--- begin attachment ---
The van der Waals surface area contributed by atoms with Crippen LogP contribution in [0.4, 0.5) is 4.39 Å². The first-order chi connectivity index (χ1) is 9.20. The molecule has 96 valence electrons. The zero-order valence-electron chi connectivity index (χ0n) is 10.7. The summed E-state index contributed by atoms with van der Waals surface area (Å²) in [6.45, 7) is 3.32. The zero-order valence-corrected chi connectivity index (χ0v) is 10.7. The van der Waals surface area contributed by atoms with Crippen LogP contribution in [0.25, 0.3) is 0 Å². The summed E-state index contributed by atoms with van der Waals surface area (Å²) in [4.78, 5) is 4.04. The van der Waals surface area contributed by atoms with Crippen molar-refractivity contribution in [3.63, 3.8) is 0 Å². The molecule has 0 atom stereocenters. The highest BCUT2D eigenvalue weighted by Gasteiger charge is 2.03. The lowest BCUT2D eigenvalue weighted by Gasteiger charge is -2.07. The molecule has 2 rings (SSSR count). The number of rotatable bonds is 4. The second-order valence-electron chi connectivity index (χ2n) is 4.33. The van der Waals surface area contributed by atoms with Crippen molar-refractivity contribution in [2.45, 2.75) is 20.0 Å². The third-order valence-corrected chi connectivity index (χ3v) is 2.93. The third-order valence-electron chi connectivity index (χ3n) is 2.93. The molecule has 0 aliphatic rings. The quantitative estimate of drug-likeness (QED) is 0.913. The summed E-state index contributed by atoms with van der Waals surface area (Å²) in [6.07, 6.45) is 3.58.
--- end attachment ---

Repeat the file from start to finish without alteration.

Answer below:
The van der Waals surface area contributed by atoms with Crippen LogP contribution in [0.4, 0.5) is 4.39 Å². The first-order chi connectivity index (χ1) is 9.20. The molecule has 96 valence electrons. The zero-order valence-electron chi connectivity index (χ0n) is 10.7. The summed E-state index contributed by atoms with van der Waals surface area (Å²) in [6.45, 7) is 3.32. The zero-order valence-corrected chi connectivity index (χ0v) is 10.7. The van der Waals surface area contributed by atoms with Crippen LogP contribution in [0.25, 0.3) is 0 Å². The summed E-state index contributed by atoms with van der Waals surface area (Å²) in [4.78, 5) is 4.04. The van der Waals surface area contributed by atoms with Crippen molar-refractivity contribution in [3.63, 3.8) is 0 Å². The molecule has 0 atom stereocenters. The highest BCUT2D eigenvalue weighted by Gasteiger charge is 2.03. The lowest BCUT2D eigenvalue weighted by Gasteiger charge is -2.07. The molecule has 2 rings (SSSR count). The number of rotatable bonds is 4. The second-order valence-electron chi connectivity index (χ2n) is 4.33. The van der Waals surface area contributed by atoms with Crippen molar-refractivity contribution in [2.45, 2.75) is 20.0 Å². The third-order valence-corrected chi connectivity index (χ3v) is 2.93. The third-order valence-electron chi connectivity index (χ3n) is 2.93. The molecule has 0 aliphatic rings. The quantitative estimate of drug-likeness (QED) is 0.913. The summed E-state index contributed by atoms with van der Waals surface area (Å²) in [6.07, 6.45) is 3.58.